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Chile urged to enact new media laws

Reporters Without Borders today [17 June 2013] submitted recommendations on Chile to the UN Human Rights Council, which is due to discuss the country during the 18th Universal Periodic Review in January and February 2014, shortly after the November presidential election. This process consists of a review of human rights achievements by UN member countries and, if necessary, a reminder of their responsibilities in this area.

Reporters Without Borders calls on Chile to enact new laws to create a balance between the various types of broadcasting organizations. More egalitarian legislation would usher in genuine pluralism in news and information, particularly as far as community media outlets are concerned. About 95 percent of newspaper titles are currently in the hands of two privately-owned communications groups, El Mercurio and Copesa, and almost 60 percent of radio stations are owned by the Spanish media group Prisa.

The press freedom organization calls on the Chilean government to decriminalize press offences, in particular defamation, as was done in Argentina in 2009. The scope of the 1984 Anti-Terrorism Law must be strictly limited in view of its abusive use against Chilean and foreign journalists recently in the central region of Araucania.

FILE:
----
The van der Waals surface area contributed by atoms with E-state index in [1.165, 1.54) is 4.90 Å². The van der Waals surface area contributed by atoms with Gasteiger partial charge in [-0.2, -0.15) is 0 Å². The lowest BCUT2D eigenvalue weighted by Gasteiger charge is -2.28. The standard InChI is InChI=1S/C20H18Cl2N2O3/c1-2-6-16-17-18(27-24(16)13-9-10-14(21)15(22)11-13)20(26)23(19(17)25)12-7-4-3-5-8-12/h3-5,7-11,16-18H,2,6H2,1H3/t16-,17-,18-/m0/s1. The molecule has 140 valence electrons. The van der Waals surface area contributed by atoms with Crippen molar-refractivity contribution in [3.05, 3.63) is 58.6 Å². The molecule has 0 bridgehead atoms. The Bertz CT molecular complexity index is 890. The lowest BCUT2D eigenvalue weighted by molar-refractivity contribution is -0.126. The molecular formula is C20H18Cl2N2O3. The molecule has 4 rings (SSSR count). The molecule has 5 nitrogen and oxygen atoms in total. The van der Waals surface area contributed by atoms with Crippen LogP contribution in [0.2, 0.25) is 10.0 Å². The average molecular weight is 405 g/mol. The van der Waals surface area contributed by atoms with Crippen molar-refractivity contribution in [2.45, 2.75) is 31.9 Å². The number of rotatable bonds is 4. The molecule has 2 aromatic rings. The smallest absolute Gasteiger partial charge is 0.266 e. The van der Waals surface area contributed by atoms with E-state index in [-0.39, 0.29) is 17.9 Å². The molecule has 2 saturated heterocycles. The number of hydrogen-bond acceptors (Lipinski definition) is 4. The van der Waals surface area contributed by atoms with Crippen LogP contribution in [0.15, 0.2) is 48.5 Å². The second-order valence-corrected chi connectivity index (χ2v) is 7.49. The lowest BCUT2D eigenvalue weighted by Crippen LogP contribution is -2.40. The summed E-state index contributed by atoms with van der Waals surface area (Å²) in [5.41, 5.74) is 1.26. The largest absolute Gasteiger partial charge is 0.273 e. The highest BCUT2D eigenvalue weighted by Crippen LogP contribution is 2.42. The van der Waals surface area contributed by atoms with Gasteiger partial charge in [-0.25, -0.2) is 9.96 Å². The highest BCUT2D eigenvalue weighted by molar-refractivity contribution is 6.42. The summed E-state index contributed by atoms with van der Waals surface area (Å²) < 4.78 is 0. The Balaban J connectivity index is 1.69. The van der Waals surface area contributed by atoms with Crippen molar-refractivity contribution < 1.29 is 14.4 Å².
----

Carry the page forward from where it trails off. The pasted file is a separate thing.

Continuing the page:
Reporters Without Borders urges law enforcement authorities to respect the work and physical integrity of journalists, who are frequent targets of police brutality while they are covering protest demonstrations, and asks the interior ministry to penalize those responsible for any abuses.

Some subjects, such as human rights violations during the dictatorship or the struggle of the Mapuche Indians, remain highly sensitive and the organization urges the government to ensure the safety of journalists who investigate these, such as Mauricio Weibel Barahona, who was harassed and robbed after he published secret files from the dictatorship era in a book.

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